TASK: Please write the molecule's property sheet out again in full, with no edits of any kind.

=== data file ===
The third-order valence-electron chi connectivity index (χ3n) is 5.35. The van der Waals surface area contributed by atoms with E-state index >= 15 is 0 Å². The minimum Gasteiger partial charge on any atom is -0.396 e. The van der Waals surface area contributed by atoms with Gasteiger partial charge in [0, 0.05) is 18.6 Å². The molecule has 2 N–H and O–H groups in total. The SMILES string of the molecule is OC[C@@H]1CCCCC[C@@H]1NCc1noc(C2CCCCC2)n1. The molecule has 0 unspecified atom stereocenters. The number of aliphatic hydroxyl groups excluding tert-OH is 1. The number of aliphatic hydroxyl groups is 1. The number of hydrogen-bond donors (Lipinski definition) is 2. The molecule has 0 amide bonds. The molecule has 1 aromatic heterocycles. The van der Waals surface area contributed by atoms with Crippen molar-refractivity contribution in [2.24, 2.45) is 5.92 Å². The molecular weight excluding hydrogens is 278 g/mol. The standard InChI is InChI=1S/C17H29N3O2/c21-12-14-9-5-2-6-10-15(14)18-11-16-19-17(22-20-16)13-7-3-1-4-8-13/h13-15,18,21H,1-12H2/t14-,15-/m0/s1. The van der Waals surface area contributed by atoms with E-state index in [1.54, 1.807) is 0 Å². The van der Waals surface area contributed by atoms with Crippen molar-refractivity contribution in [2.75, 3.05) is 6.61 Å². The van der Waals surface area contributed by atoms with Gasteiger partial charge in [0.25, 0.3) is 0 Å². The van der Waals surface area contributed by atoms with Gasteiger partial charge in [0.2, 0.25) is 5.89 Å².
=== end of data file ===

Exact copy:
The third-order valence-electron chi connectivity index (χ3n) is 5.35. The van der Waals surface area contributed by atoms with E-state index >= 15 is 0 Å². The minimum Gasteiger partial charge on any atom is -0.396 e. The van der Waals surface area contributed by atoms with Gasteiger partial charge in [0, 0.05) is 18.6 Å². The molecule has 2 N–H and O–H groups in total. The SMILES string of the molecule is OC[C@@H]1CCCCC[C@@H]1NCc1noc(C2CCCCC2)n1. The molecule has 0 unspecified atom stereocenters. The number of aliphatic hydroxyl groups excluding tert-OH is 1. The number of aliphatic hydroxyl groups is 1. The number of hydrogen-bond donors (Lipinski definition) is 2. The molecule has 0 amide bonds. The molecule has 1 aromatic heterocycles. The van der Waals surface area contributed by atoms with Crippen molar-refractivity contribution in [2.24, 2.45) is 5.92 Å². The molecular weight excluding hydrogens is 278 g/mol. The standard InChI is InChI=1S/C17H29N3O2/c21-12-14-9-5-2-6-10-15(14)18-11-16-19-17(22-20-16)13-7-3-1-4-8-13/h13-15,18,21H,1-12H2/t14-,15-/m0/s1. The van der Waals surface area contributed by atoms with E-state index in [1.54, 1.807) is 0 Å². The van der Waals surface area contributed by atoms with Crippen molar-refractivity contribution in [2.75, 3.05) is 6.61 Å². The van der Waals surface area contributed by atoms with Gasteiger partial charge in [0.25, 0.3) is 0 Å². The van der Waals surface area contributed by atoms with Gasteiger partial charge in [0.2, 0.25) is 5.89 Å².